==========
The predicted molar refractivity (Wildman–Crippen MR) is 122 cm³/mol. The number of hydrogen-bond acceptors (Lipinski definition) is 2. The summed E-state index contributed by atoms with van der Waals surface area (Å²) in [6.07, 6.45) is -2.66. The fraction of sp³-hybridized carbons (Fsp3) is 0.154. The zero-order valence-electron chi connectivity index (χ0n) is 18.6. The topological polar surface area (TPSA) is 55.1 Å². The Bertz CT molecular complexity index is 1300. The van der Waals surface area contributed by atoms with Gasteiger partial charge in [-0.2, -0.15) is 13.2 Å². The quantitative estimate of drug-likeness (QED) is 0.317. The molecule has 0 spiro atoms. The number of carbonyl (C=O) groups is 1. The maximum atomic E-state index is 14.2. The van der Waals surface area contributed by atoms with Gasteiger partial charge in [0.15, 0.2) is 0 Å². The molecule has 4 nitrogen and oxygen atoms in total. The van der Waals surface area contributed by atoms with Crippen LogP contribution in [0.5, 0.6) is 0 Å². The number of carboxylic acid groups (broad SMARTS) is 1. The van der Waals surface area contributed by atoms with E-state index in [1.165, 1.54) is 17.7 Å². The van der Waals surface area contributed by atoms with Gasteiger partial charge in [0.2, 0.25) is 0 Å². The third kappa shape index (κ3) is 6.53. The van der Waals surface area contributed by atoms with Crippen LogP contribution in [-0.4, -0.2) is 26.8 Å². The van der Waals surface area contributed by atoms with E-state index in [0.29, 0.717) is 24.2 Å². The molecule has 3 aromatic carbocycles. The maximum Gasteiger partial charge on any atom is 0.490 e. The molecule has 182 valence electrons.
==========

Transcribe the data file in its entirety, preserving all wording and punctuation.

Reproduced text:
The predicted molar refractivity (Wildman–Crippen MR) is 122 cm³/mol. The number of hydrogen-bond acceptors (Lipinski definition) is 2. The summed E-state index contributed by atoms with van der Waals surface area (Å²) in [6.07, 6.45) is -2.66. The fraction of sp³-hybridized carbons (Fsp3) is 0.154. The zero-order valence-electron chi connectivity index (χ0n) is 18.6. The topological polar surface area (TPSA) is 55.1 Å². The Bertz CT molecular complexity index is 1300. The van der Waals surface area contributed by atoms with Gasteiger partial charge in [-0.2, -0.15) is 13.2 Å². The quantitative estimate of drug-likeness (QED) is 0.317. The molecule has 0 spiro atoms. The number of carbonyl (C=O) groups is 1. The maximum atomic E-state index is 14.2. The van der Waals surface area contributed by atoms with Gasteiger partial charge in [0.15, 0.2) is 0 Å². The molecule has 4 nitrogen and oxygen atoms in total. The van der Waals surface area contributed by atoms with Crippen LogP contribution in [0.5, 0.6) is 0 Å². The number of carboxylic acid groups (broad SMARTS) is 1. The van der Waals surface area contributed by atoms with E-state index in [1.165, 1.54) is 17.7 Å². The van der Waals surface area contributed by atoms with Gasteiger partial charge in [0.2, 0.25) is 0 Å². The third kappa shape index (κ3) is 6.53. The van der Waals surface area contributed by atoms with Crippen LogP contribution in [-0.4, -0.2) is 26.8 Å². The van der Waals surface area contributed by atoms with E-state index in [0.29, 0.717) is 24.2 Å². The molecule has 3 aromatic carbocycles. The maximum Gasteiger partial charge on any atom is 0.490 e. The molecule has 182 valence electrons.